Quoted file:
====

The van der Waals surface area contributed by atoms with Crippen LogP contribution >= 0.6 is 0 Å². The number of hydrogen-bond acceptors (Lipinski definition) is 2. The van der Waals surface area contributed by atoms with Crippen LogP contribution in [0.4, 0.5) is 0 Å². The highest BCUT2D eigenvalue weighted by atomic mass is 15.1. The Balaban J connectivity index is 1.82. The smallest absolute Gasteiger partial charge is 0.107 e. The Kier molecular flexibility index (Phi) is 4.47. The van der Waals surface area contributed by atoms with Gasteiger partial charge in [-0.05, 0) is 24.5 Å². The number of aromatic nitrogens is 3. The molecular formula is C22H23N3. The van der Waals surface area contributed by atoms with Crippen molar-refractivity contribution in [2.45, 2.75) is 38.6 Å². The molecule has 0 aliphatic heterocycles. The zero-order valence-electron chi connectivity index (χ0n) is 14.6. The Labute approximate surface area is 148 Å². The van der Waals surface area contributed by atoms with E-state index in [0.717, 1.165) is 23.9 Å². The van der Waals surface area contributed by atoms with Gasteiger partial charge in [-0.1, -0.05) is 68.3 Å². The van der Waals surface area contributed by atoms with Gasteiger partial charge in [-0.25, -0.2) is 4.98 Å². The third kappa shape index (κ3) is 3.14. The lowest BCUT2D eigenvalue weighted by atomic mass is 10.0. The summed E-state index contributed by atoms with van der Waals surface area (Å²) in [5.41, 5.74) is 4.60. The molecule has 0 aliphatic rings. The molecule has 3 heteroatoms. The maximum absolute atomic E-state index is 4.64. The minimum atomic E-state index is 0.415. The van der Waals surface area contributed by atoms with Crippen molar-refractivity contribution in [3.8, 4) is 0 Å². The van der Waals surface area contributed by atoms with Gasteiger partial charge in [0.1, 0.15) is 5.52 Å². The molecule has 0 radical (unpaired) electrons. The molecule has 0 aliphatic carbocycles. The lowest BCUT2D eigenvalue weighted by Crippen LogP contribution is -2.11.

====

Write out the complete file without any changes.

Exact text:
The van der Waals surface area contributed by atoms with Crippen LogP contribution >= 0.6 is 0 Å². The number of hydrogen-bond acceptors (Lipinski definition) is 2. The van der Waals surface area contributed by atoms with Crippen LogP contribution in [0.4, 0.5) is 0 Å². The highest BCUT2D eigenvalue weighted by atomic mass is 15.1. The Balaban J connectivity index is 1.82. The smallest absolute Gasteiger partial charge is 0.107 e. The Kier molecular flexibility index (Phi) is 4.47. The van der Waals surface area contributed by atoms with Gasteiger partial charge in [-0.05, 0) is 24.5 Å². The number of aromatic nitrogens is 3. The molecular formula is C22H23N3. The van der Waals surface area contributed by atoms with Crippen molar-refractivity contribution in [2.45, 2.75) is 38.6 Å². The molecule has 0 aliphatic heterocycles. The zero-order valence-electron chi connectivity index (χ0n) is 14.6. The Labute approximate surface area is 148 Å². The van der Waals surface area contributed by atoms with E-state index in [0.717, 1.165) is 23.9 Å². The van der Waals surface area contributed by atoms with Gasteiger partial charge in [-0.1, -0.05) is 68.3 Å². The van der Waals surface area contributed by atoms with Gasteiger partial charge in [-0.25, -0.2) is 4.98 Å². The third kappa shape index (κ3) is 3.14. The lowest BCUT2D eigenvalue weighted by atomic mass is 10.0. The summed E-state index contributed by atoms with van der Waals surface area (Å²) in [5.41, 5.74) is 4.60. The molecule has 0 aliphatic rings. The molecule has 3 heteroatoms. The maximum absolute atomic E-state index is 4.64. The minimum atomic E-state index is 0.415. The van der Waals surface area contributed by atoms with Crippen molar-refractivity contribution in [3.8, 4) is 0 Å². The van der Waals surface area contributed by atoms with Gasteiger partial charge in [0.1, 0.15) is 5.52 Å². The molecule has 0 radical (unpaired) electrons. The molecule has 0 aliphatic carbocycles. The lowest BCUT2D eigenvalue weighted by Crippen LogP contribution is -2.11.